Sports and event center could take two years to plan
It may be two years before the finance details of the proposed downtown sports and events center are finalized, according to a supplement milestone report sent by the city to the state regarding the City for Champions.
?Discussions are currently taking place with a leading national and international design, development and operating consultants of sports stadiums and arenas. The milestone will be further clarified with the progression of these discussions,? says a March 28 letter from Bob Cope, the City for Champions Project Manager, to the Colorado Economic Development Commission.
The city turned in a milestone report in mid March that updates the timelines of the four planned tourism projects ? a downtown sports and events center, a downtown Olympic museum, a university sports medicine and performance center and an Air Force Academy visitors center.
State officials asked the city for more information, which was sent as a supplement to the state March 28.
The downtown Olympic museum board is seeking a design architect for the $60 million facility and could begin construction in summer 2015, and officials at the University of Colorado at Colorado Springs have their eye on two ossible sites on North Nevada Avenue for the sports medicine center. Organizers of the Air Force Academy visitors center are working on a feasibility assessment to help predict how much time it will take to identify and obtain private funds to build the center.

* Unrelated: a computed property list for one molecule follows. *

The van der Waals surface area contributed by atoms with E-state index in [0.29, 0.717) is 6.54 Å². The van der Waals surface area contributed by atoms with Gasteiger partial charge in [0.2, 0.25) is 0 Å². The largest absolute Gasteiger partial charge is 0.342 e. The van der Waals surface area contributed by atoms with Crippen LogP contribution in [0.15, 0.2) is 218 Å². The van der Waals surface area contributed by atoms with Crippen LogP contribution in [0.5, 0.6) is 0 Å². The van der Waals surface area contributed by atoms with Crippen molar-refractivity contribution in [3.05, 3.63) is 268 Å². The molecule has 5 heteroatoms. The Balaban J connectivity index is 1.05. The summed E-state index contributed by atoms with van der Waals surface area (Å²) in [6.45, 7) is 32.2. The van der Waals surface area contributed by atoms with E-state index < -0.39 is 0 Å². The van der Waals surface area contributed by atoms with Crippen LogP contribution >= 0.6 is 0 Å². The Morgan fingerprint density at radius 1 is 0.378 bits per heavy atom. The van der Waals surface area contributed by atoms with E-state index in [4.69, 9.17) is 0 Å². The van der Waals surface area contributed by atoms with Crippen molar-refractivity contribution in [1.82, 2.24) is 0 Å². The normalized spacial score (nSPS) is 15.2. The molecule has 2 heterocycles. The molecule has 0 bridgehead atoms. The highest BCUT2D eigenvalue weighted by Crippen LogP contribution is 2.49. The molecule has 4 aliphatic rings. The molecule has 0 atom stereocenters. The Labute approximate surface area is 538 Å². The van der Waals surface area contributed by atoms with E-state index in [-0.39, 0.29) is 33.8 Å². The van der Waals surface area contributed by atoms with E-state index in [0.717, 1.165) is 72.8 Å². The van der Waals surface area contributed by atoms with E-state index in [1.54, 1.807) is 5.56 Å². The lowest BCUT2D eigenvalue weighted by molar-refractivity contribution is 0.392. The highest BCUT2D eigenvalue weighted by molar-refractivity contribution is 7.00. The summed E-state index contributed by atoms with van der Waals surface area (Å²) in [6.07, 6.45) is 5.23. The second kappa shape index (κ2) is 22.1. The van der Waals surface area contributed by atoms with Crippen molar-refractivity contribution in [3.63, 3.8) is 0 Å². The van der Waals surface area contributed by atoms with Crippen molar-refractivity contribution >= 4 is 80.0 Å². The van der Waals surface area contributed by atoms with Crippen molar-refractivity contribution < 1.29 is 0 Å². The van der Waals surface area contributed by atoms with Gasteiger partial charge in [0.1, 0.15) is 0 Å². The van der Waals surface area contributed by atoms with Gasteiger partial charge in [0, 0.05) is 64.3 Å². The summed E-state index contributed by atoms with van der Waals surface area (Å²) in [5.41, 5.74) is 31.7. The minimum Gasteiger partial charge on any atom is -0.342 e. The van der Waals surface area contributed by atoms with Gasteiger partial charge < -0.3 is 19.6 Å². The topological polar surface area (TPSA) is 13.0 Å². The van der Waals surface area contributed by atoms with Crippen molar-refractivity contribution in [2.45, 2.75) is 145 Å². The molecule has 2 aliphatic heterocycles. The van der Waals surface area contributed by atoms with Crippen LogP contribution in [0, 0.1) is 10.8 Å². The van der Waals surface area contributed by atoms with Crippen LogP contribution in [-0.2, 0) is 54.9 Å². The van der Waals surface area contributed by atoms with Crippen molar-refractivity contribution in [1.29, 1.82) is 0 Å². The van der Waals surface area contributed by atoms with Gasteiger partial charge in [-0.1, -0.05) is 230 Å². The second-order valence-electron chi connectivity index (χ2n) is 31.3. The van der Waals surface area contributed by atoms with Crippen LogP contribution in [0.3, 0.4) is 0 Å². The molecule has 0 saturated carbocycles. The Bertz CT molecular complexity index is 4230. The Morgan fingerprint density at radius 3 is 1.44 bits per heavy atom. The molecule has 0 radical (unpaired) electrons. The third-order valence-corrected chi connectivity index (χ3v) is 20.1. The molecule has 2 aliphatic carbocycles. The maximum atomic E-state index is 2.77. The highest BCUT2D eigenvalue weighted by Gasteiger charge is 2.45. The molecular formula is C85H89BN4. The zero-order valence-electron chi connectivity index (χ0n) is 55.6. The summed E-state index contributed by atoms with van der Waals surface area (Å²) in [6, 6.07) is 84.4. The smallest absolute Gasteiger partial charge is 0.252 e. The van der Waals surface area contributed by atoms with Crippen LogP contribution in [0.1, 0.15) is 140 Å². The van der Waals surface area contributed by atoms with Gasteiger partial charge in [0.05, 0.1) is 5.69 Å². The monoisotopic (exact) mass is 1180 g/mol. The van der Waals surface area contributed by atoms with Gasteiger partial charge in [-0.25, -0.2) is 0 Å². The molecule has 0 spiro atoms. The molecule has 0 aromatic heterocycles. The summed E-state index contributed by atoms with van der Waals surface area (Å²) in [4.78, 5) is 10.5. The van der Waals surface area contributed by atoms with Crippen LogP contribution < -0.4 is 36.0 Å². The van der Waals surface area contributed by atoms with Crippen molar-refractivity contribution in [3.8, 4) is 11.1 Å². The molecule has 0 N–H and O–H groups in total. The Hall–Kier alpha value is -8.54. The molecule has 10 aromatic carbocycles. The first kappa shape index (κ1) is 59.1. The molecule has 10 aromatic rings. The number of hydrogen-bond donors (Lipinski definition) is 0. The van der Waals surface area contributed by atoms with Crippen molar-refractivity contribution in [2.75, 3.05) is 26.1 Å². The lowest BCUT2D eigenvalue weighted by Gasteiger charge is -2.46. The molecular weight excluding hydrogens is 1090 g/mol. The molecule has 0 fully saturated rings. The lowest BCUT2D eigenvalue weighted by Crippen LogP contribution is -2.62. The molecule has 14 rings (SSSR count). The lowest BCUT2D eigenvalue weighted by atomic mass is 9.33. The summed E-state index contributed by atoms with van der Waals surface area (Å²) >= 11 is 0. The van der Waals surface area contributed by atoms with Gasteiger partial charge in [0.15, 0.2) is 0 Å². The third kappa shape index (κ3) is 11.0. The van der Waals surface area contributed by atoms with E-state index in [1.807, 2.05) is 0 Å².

And ?the Colorado Sports and Event Center is actively pursing a more enhanced plan of finance, which will clarify details about each funding source, including the addition of provate investments,? the milestone report says.
This month, the city also turned in to the state a resolution, or a contract, which provides more details about project oversite, tax increment financing and how $120 million in state sales tax rebates will be distributed to the four projects.
That contract is being reviewed, said Jeff Kraft, director of business funding and incentives at the Colorado Office of Economic Development and International Trade ? the office that oversees the states Regional Tourism Act program.
Kraft expects that the OEDIT staff will have questions about the proposed resolution. Nothing, he said, has been sent in writing to the city yet. Once all questions have been answered the resolution will go the Economic Development Commission for approval. Kraft said he had no predictions on when that might be.
?It?s a fairly complex process,? Kraft said.